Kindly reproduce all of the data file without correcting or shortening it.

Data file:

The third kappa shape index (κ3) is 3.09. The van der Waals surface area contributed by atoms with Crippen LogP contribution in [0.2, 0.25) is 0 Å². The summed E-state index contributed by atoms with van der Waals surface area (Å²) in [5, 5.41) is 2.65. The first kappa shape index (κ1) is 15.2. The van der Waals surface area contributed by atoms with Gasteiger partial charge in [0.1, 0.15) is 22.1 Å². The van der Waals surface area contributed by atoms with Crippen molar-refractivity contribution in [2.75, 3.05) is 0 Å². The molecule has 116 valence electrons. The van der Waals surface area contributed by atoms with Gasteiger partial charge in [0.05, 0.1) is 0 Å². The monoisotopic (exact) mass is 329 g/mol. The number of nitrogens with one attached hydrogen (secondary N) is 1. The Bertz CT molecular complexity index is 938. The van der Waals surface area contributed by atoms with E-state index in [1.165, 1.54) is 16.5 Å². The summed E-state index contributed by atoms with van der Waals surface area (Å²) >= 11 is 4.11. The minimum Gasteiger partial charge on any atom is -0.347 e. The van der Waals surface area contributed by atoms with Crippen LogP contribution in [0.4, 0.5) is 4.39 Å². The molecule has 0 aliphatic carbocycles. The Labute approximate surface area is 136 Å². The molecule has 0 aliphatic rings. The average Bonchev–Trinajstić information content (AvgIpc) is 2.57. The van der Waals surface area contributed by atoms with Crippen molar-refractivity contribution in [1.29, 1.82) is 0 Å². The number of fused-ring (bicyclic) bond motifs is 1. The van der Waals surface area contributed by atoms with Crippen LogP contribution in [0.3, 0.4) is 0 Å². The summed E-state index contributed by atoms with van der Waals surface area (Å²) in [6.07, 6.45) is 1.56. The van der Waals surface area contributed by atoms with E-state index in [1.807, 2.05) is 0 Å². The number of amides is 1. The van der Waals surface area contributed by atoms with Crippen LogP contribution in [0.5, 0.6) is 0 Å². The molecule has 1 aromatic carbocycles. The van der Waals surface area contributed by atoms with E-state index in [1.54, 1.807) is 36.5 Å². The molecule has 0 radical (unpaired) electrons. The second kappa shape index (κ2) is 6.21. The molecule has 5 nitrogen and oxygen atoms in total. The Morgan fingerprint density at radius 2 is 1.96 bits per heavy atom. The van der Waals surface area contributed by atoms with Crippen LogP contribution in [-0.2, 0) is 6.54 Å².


The third kappa shape index (κ3) is 3.09. The van der Waals surface area contributed by atoms with Crippen LogP contribution in [0.2, 0.25) is 0 Å². The summed E-state index contributed by atoms with van der Waals surface area (Å²) in [5, 5.41) is 2.65. The first kappa shape index (κ1) is 15.2. The van der Waals surface area contributed by atoms with Gasteiger partial charge in [0.1, 0.15) is 22.1 Å². The van der Waals surface area contributed by atoms with Crippen molar-refractivity contribution in [2.75, 3.05) is 0 Å². The molecule has 116 valence electrons. The van der Waals surface area contributed by atoms with Gasteiger partial charge in [0.05, 0.1) is 0 Å². The monoisotopic (exact) mass is 329 g/mol. The number of nitrogens with one attached hydrogen (secondary N) is 1. The Bertz CT molecular complexity index is 938. The van der Waals surface area contributed by atoms with E-state index in [1.165, 1.54) is 16.5 Å². The summed E-state index contributed by atoms with van der Waals surface area (Å²) >= 11 is 4.11. The minimum Gasteiger partial charge on any atom is -0.347 e. The van der Waals surface area contributed by atoms with Crippen LogP contribution in [0.4, 0.5) is 4.39 Å². The molecule has 0 aliphatic carbocycles. The Labute approximate surface area is 136 Å². The molecule has 0 aliphatic rings. The average Bonchev–Trinajstić information content (AvgIpc) is 2.57. The van der Waals surface area contributed by atoms with Crippen molar-refractivity contribution in [1.29, 1.82) is 0 Å². The number of fused-ring (bicyclic) bond motifs is 1. The van der Waals surface area contributed by atoms with Crippen LogP contribution in [0.3, 0.4) is 0 Å². The summed E-state index contributed by atoms with van der Waals surface area (Å²) in [6.07, 6.45) is 1.56. The van der Waals surface area contributed by atoms with E-state index in [1.807, 2.05) is 0 Å². The number of amides is 1. The van der Waals surface area contributed by atoms with Crippen LogP contribution in [0.5, 0.6) is 0 Å². The molecule has 1 aromatic carbocycles. The van der Waals surface area contributed by atoms with E-state index in [1.54, 1.807) is 36.5 Å². The molecule has 0 radical (unpaired) electrons. The second kappa shape index (κ2) is 6.21. The molecule has 5 nitrogen and oxygen atoms in total. The Morgan fingerprint density at radius 2 is 1.96 bits per heavy atom. The van der Waals surface area contributed by atoms with Crippen LogP contribution in [-0.2, 0) is 6.54 Å².